Anarchive n°5 - FUJIKO NAKAYA 中谷 芙二子
FOG 霧 BROUILLARD
FUJIKO NAKAYA'S BIOGRAPHY
Fujiko Nakaya was born in Sapporo, Hokkaido, in 1933. She is the second daughter of the physicist and Hokkaido University Faculty of Science professor Ukichiro Nakaya whose pioneering works on snow and ice are world famous. After graduating from Japan Woman's University High School in Tokyo, she attended Northwestern University in Evanston, Illinois, where she majored in art. Graduating with a Bachelor of Arts from Northwestern in 1957, Nakaya then went on to study painting in Paris and Madrid through 1959. In 1960, her oil paintings were shown in a two-person show at the Sherman Art Gallery in Chicago. She returned to Japan that year and in 1962 had her first solo exhibition, featuring twelve of her paintings, at the Tokyo Gallery.
The 1960s: From E.A.T. to Expo '70
In 1966 Nakaya participated in a series of performances by ten New York artists created in collaboration with more than thirty engineers and scientists from Bell Telephone Laboratories, entitled "9 Evenings: Theatre & Engineering", organized by Bell Labs research engineer Billy Klüver and artist Robert Rauschenberg. The same year, Klüver, Rauschenberg, and engineer Fred Waldhauer and artist Robert Whitman, founded Experiments in Art and Technology (E.A.T.) to bring together artists and engineers in collaborative projects, and Nakaya joined the group. Leading artists such as John Cage, Merce Cunningham, Jean Tinguely, and Andy Warhol were among those who participated in E.A.T. projects. In 1969, Nakaya became the Tokyo representative of E.A.T., and, working with other E.A.T. members participated in the design of the Pepsi Pavilion for Expo '70 in Osaka, working with artificial fog for the first time as she created a large atmospheric sculpture (fog sculpture) blanketing the entire exterior of the building.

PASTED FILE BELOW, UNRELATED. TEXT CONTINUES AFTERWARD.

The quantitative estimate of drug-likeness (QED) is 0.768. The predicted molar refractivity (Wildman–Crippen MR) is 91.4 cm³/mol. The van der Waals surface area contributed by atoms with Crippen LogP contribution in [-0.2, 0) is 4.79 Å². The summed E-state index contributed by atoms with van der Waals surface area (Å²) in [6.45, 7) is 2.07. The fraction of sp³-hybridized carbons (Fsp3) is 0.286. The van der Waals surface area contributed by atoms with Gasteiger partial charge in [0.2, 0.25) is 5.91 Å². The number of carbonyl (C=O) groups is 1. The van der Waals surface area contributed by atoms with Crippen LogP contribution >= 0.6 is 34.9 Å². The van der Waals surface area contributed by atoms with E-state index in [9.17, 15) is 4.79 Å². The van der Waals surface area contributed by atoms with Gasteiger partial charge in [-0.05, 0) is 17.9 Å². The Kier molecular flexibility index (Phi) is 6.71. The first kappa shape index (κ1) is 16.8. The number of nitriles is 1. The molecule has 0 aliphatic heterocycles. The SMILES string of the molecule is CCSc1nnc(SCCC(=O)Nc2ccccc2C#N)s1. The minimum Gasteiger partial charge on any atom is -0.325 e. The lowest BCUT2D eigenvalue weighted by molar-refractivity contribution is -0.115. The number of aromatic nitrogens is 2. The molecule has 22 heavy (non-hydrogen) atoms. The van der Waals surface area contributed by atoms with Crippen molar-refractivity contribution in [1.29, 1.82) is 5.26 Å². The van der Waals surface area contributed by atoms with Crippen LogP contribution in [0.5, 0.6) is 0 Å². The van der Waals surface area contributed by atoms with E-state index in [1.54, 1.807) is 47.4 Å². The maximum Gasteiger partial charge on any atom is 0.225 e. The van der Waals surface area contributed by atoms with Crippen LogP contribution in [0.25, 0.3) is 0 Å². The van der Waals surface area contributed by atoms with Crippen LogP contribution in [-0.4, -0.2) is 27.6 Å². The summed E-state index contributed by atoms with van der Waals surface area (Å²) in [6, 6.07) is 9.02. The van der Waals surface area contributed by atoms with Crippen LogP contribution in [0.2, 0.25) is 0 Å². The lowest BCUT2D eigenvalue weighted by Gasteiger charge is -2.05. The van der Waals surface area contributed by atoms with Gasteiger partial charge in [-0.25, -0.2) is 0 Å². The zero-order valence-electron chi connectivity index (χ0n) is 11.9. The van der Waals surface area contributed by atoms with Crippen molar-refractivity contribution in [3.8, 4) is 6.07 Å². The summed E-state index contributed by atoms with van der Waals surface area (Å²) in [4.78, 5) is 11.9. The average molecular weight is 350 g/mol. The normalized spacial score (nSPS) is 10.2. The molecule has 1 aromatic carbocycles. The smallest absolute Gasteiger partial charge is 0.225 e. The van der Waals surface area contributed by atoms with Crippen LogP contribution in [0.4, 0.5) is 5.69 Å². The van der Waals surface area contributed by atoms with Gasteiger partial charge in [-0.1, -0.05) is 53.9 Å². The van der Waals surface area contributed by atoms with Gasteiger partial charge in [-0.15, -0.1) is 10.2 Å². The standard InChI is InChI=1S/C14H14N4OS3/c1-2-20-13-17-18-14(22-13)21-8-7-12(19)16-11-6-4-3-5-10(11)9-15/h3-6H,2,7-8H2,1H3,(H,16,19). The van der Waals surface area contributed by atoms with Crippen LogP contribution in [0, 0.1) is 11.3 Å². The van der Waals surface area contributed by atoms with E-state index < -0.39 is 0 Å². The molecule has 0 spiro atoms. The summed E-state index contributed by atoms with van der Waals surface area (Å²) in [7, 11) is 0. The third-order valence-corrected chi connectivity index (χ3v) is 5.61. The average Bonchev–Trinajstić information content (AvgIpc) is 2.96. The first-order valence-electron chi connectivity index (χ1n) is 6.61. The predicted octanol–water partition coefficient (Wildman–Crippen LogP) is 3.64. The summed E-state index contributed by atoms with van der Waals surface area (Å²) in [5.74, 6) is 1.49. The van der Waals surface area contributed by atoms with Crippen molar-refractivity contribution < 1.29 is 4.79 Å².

Since then, she has created an extended series of fog sculptures incorporated in the designs of public spaces, buildings and parks, and often in collaboration with other artists and scientists.
The 1970s: From Video Art to Process Art
In 1971, the year after the world exposition in Osaka, Nakaya organized E.A.T. Tokyo and collaborated with fellow members Hakudo Kobayashi and Yuji Morioka, in the organization's first international project, "Utopia Q&A 1981" (Sony Building, Ginza). Visitors to the exhibition sites in the four cities of Tokyo, New York, Stockholm, and Ahmadabad, India were encouraged to communicate with each other by free Telex lines, which were part of the installation, by asking and replying to questions about the year 1981, a decade into the future. A precursor, in a way, to the Internet, the project promoted a network of global communication based on individuals.